How To Gain & Maintain a 5-Star Online Reputation (PART 12)


How To Gain & Maintain a 5-Star Online Reputation (PART 12)

TRANSCRIPT: Alright. We’ve gone through the 8 steps. Don’t leave me now because we’re going to do some best or worst practices here, but I’m just going to review the 8 steps. The bottom line is that these reviews, this stuff online, social reviews, whatever, those are called “User generated content,” and user generated content is not going to go away and it’s not going to become nice by itself. You have to be proactive and go after this. You have to do all 8 steps, you really do. You got to gauge the buzz, you got to determine if it’s true, like the voracity, you got to repair or replace, then you got to devise a strategy, so like in Heather’s case, they did repair and replace, now they need a strategy to generate 5 star reviews to put some of those 1 star reviews further down.

How are they going to do that? They’re going to do step 5, they’re going to identify their raving fans, right? 1.5% of the people will leave a review, so they’re going to enlist those raving fans into asking them for 5 star reviews then they’re going to continue to assess faithfully. I happen to know where Heather works so they’re probably going to assess at least 2 times a week, right? Then finally, they’re going to address anything as they assess, right? As they read a good or bad review, they’re going to address that as they go along, so let’s look at some best or worst practices. There’s the 8 steps. I probably should’ve thrown that up there. We’ll leave them up for you for just a second.

We talk about best and worst practices. One of the best practices is to brag about your great review. You need to proactively share your greatness. This is why you work so hard for them and it’s important because you might have a 5 star, a 4.9 star review on one site and a 4.2 star review on another site and your competitor’s at 4.6 on both sites. I want to share where I’m 4.9, right? I need to proactively do that. I need to proactively share my greatness as I move through, so this is a car dealer that I do business with. They got a 4.9 on Google, and guess what? At the bottom of each email, it says, “Google, see what our customers have to say.” When people click through, they’re taken right to a page that shows this dealership had 760 reviews on Google and a 4.9% rating. That’s perfect. They’re bragging.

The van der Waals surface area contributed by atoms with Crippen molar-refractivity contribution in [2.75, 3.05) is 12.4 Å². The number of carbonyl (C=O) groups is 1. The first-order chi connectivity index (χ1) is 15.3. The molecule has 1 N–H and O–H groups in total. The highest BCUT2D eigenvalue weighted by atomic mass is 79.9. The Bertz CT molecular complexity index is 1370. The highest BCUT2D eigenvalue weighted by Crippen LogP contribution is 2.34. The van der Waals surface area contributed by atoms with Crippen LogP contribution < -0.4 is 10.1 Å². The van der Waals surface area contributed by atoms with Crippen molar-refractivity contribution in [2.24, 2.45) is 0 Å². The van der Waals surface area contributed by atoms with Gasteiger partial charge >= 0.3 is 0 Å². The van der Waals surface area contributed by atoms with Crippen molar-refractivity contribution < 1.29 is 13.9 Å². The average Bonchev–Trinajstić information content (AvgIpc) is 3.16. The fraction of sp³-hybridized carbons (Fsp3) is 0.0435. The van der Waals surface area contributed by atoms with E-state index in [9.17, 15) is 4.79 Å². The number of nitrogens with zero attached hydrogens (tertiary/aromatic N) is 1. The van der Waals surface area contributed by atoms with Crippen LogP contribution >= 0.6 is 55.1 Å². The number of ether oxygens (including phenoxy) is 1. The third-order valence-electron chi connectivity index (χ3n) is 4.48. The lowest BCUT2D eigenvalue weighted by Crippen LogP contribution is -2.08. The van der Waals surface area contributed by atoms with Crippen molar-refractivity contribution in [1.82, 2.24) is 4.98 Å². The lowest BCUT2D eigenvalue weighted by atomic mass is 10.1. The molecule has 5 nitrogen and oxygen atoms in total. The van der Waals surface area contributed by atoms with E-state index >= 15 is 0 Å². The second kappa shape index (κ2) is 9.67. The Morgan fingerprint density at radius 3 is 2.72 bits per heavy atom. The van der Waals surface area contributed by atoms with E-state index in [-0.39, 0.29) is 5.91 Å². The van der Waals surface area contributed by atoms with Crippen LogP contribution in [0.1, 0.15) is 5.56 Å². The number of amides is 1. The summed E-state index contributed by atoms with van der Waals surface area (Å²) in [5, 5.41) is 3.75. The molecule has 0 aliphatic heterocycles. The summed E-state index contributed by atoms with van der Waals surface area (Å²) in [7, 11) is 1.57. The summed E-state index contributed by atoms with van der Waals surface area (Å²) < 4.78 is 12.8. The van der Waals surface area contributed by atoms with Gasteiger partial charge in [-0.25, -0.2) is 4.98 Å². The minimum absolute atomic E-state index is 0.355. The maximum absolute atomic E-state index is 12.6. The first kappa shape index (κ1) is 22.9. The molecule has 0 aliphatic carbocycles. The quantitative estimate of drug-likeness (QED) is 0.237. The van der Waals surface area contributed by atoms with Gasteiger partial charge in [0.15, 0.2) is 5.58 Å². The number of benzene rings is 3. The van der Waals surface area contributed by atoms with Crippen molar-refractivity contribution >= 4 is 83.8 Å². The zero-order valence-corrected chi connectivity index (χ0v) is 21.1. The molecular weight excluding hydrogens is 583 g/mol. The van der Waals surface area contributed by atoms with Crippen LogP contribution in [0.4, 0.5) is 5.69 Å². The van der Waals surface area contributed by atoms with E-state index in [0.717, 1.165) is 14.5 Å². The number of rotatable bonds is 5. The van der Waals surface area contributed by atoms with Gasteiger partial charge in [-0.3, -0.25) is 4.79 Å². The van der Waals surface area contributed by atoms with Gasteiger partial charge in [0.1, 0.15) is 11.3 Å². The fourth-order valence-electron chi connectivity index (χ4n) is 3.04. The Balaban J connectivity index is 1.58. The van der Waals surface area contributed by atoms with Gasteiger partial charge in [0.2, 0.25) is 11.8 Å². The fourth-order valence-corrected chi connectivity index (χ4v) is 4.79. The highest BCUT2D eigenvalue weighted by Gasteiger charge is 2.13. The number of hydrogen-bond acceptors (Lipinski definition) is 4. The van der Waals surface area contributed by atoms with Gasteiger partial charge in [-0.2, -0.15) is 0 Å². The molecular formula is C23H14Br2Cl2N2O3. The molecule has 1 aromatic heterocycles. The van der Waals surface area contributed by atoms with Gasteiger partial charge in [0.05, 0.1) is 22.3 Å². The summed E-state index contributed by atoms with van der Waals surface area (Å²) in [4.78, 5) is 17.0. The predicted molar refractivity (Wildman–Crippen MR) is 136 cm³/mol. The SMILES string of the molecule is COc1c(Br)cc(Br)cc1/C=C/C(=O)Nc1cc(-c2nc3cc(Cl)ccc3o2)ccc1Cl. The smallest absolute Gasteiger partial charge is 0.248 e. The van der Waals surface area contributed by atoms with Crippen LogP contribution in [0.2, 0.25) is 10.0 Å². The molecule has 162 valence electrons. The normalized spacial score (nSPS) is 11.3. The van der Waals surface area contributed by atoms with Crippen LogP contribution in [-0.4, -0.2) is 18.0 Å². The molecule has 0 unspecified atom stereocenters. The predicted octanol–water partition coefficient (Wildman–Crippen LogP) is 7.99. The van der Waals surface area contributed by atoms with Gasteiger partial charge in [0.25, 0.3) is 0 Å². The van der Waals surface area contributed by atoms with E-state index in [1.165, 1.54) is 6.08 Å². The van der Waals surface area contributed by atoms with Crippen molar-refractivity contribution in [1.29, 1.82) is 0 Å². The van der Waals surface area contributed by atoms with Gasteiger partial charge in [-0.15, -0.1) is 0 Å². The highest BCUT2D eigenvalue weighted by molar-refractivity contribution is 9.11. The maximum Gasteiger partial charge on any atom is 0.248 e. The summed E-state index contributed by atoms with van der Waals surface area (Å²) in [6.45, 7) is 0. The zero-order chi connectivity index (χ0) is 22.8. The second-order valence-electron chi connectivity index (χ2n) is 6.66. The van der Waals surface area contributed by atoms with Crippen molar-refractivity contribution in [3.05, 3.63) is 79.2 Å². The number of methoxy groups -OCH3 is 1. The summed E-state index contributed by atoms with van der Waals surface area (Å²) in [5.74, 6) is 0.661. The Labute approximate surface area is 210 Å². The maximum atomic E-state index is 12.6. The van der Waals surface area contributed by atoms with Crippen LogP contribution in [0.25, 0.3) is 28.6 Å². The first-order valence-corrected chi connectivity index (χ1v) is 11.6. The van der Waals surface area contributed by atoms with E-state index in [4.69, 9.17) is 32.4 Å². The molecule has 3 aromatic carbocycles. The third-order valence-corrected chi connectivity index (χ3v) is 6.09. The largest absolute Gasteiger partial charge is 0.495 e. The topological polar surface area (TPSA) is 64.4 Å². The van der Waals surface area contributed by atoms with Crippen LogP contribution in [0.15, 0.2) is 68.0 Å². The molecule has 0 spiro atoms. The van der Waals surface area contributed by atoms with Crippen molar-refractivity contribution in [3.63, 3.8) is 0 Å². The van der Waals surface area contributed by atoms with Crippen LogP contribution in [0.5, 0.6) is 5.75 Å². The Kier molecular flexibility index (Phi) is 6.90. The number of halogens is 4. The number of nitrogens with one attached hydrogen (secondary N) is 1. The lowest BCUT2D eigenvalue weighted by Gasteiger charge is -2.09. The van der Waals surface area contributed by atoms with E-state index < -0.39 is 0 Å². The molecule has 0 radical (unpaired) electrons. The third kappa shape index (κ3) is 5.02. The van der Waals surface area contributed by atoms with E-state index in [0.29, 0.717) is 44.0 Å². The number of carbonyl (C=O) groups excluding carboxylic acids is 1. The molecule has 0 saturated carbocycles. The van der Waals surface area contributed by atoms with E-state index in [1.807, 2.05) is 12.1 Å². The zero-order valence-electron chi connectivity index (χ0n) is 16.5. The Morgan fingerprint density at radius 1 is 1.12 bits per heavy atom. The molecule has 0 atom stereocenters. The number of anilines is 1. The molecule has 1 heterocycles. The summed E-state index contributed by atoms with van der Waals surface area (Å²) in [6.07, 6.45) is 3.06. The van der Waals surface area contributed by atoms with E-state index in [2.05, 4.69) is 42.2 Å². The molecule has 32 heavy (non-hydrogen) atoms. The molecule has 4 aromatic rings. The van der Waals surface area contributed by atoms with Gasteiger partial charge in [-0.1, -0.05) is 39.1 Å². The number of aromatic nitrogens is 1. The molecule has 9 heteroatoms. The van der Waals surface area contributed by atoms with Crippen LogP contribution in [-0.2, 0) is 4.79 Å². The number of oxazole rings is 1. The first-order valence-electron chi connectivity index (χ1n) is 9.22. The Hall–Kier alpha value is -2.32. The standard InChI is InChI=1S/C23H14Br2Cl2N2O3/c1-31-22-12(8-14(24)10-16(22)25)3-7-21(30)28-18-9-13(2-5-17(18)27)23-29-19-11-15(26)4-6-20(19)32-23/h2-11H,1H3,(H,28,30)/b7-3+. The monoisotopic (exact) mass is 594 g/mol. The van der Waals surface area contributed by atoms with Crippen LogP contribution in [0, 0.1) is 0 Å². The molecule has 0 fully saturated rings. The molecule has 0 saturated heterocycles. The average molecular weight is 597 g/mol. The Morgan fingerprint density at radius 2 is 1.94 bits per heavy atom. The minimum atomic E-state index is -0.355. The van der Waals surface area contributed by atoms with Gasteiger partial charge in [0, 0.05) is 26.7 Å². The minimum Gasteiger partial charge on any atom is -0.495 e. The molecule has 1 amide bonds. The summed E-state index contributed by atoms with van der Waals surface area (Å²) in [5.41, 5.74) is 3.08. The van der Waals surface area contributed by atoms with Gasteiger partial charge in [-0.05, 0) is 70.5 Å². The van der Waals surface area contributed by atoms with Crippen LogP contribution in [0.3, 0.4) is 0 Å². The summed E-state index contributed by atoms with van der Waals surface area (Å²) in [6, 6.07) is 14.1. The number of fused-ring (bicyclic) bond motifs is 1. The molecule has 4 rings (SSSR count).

Everybody who sends in a price quote request to this dealer, they get a chance to find out why this dealer’s so great. It’s important though when you’re sharing that you maintain the unbiased third party feel when this stuff is presented by you, so it’s not enough. You can’t put in the body of the email, “Hey, we’re 4.9 stars on Google with 760 reviews.” You have to send them over to Google. Let them see that it really Google, it really is this third party, trusted review site where you’re 4.9, so links at the bottom of prospect emails, that is a great place to start, but I want to be careful here. I changed the names on these so we wouldn’t embarrass anybody. It’s not my goal here.

I also found these links at the bottom of prospect emails from dealerships. The first one, “Read what others say about Steve’s Cars.” When I click through, it’s not really Steve’s Cars. When I click through, I got taken to their Yelp page where they have 1 review for 1 star. The other one in the middle, “Like us on Facebook,” right? Somebody’s asking a prospect, someone who’s never met them before to like them on Facebook. When they click through “Like us on Facebook,” guess what? They find out that that car dealer has seven 1 star reviews and three 5 star reviews. Yikes. Don’t shoot yourself in the foot.